An additional advantage of the smile design software used in this case, or any other digital smile design module that is lifelike, is that it may facilitate better communication with patients and improve the likelihood of case acceptance. With digital design, the practitioner and patient can sit together and review the patient's existing smile as well as what a proposed smile will look like in the patient's face. Patients can point things out on the screen and show practitioners what they may or may not like about their smile or a proposed smile design. This can facilitate a process of "co-diagnosis" in which the patient can become a partner in his or her own health and the practitioner and patient can arrive at conclusions together. Although there are other means of accomplishing this goal, the use of digital treatment planning software can really help to engage patients and secure their buy-in.

When involving patients in digital treatment planning, they can be present while clinicians are designing their smiles, or they can return when the designs are complete to provide feedback and give final approval prior to moving forward with the workflow. If a laboratory technician is the one designing a patient's smile, the patient can still be included in the process when the practitioner reviews the design and request any changes prior to ultimately approving it. Allowing patients to be present during the design process can be beneficial because it can make them feel like they are more intricately involved and have more agency in their treatment plans. It also allows them to communicate how they would like the design to be modified earlier on in the treatment planning process. Furthermore, when an analog treatment planning process is used and modifications are needed, clinicians have to return the case back to the laboratory by mail, and the time required for the design process is significantly extended. But with digital treatment planning, patients can provide feedback in real time, and whoever is designing the case can quickly make any necessary modifications to the design.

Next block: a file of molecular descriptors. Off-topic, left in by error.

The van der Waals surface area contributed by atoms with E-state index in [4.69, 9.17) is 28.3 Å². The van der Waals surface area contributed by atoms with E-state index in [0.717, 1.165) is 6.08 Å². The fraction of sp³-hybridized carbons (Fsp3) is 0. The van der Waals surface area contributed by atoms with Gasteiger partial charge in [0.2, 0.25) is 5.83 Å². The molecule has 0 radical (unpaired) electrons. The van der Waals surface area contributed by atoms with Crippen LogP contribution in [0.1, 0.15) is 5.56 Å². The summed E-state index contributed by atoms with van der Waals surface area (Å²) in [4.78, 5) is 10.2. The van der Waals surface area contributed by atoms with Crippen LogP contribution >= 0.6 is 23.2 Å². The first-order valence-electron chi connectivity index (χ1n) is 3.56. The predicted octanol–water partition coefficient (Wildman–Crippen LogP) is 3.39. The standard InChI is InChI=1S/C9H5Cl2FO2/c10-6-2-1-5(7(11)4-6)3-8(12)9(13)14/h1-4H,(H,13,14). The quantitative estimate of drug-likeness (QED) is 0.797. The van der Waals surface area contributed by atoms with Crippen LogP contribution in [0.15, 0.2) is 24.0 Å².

Implant Planning

In this case, it needed to be determined if two implants could be placed in the available space or if it would only accommodate one. One of the challenges of implant planning in the esthetic zone is obtaining a suitable peri-implant papilla.6 Papilla fill is influenced by the vertical distance between the interproximal contact and the alveolar crest and the horizontal distance between the adjacent structures. Generally, implants should be placed 1.5 mm to 2 mm from adjacent teeth and 3 mm to 4 mm from adjacent implants.7-9 This distance is critical because clinical trials have demonstrated that there is a lateral element to bone loss around implants. In Tarnow and Cho's classic study, adjacent implants displayed a lateral bone loss of 1.34 mm from the medial implant shoulder and 1.40 mm from the distal implant shoulder.9 The data indicated that crestal bone loss was mitigated when implants were appropriately placed far enough from one another.